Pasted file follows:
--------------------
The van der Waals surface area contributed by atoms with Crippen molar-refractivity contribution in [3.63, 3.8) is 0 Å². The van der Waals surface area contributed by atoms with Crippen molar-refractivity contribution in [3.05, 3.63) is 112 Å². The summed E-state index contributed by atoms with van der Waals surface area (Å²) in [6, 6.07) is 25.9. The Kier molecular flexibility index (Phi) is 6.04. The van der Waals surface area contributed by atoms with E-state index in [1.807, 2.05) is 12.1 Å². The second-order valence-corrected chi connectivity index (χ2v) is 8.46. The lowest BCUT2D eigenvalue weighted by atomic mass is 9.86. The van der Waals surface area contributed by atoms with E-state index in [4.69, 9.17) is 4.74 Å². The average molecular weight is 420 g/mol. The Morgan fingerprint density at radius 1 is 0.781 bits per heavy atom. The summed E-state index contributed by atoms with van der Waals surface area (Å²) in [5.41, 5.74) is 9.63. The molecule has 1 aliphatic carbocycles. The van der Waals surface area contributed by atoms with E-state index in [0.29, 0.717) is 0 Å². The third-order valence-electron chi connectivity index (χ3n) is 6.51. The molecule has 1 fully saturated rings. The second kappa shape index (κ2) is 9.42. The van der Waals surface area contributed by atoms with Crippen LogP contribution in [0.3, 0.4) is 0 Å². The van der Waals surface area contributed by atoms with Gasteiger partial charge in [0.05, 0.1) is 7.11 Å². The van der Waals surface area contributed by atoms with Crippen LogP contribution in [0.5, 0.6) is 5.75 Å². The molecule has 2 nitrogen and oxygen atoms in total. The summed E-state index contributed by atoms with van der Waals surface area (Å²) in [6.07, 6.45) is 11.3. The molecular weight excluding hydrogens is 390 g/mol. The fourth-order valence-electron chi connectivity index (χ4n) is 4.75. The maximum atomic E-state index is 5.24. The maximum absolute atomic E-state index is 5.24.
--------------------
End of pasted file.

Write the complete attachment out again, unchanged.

The van der Waals surface area contributed by atoms with Crippen molar-refractivity contribution in [3.63, 3.8) is 0 Å². The van der Waals surface area contributed by atoms with Crippen molar-refractivity contribution in [3.05, 3.63) is 112 Å². The summed E-state index contributed by atoms with van der Waals surface area (Å²) in [6, 6.07) is 25.9. The Kier molecular flexibility index (Phi) is 6.04. The van der Waals surface area contributed by atoms with E-state index in [1.807, 2.05) is 12.1 Å². The second-order valence-corrected chi connectivity index (χ2v) is 8.46. The lowest BCUT2D eigenvalue weighted by atomic mass is 9.86. The van der Waals surface area contributed by atoms with E-state index in [4.69, 9.17) is 4.74 Å². The average molecular weight is 420 g/mol. The Morgan fingerprint density at radius 1 is 0.781 bits per heavy atom. The summed E-state index contributed by atoms with van der Waals surface area (Å²) in [5.41, 5.74) is 9.63. The molecule has 1 aliphatic carbocycles. The van der Waals surface area contributed by atoms with E-state index in [0.29, 0.717) is 0 Å². The third-order valence-electron chi connectivity index (χ3n) is 6.51. The molecule has 1 fully saturated rings. The second kappa shape index (κ2) is 9.42. The van der Waals surface area contributed by atoms with Crippen LogP contribution in [0.3, 0.4) is 0 Å². The van der Waals surface area contributed by atoms with Gasteiger partial charge in [0.05, 0.1) is 7.11 Å². The van der Waals surface area contributed by atoms with Crippen LogP contribution in [0.5, 0.6) is 5.75 Å². The molecule has 2 nitrogen and oxygen atoms in total. The summed E-state index contributed by atoms with van der Waals surface area (Å²) in [6.07, 6.45) is 11.3. The molecular weight excluding hydrogens is 390 g/mol. The fourth-order valence-electron chi connectivity index (χ4n) is 4.75. The maximum atomic E-state index is 5.24. The maximum absolute atomic E-state index is 5.24.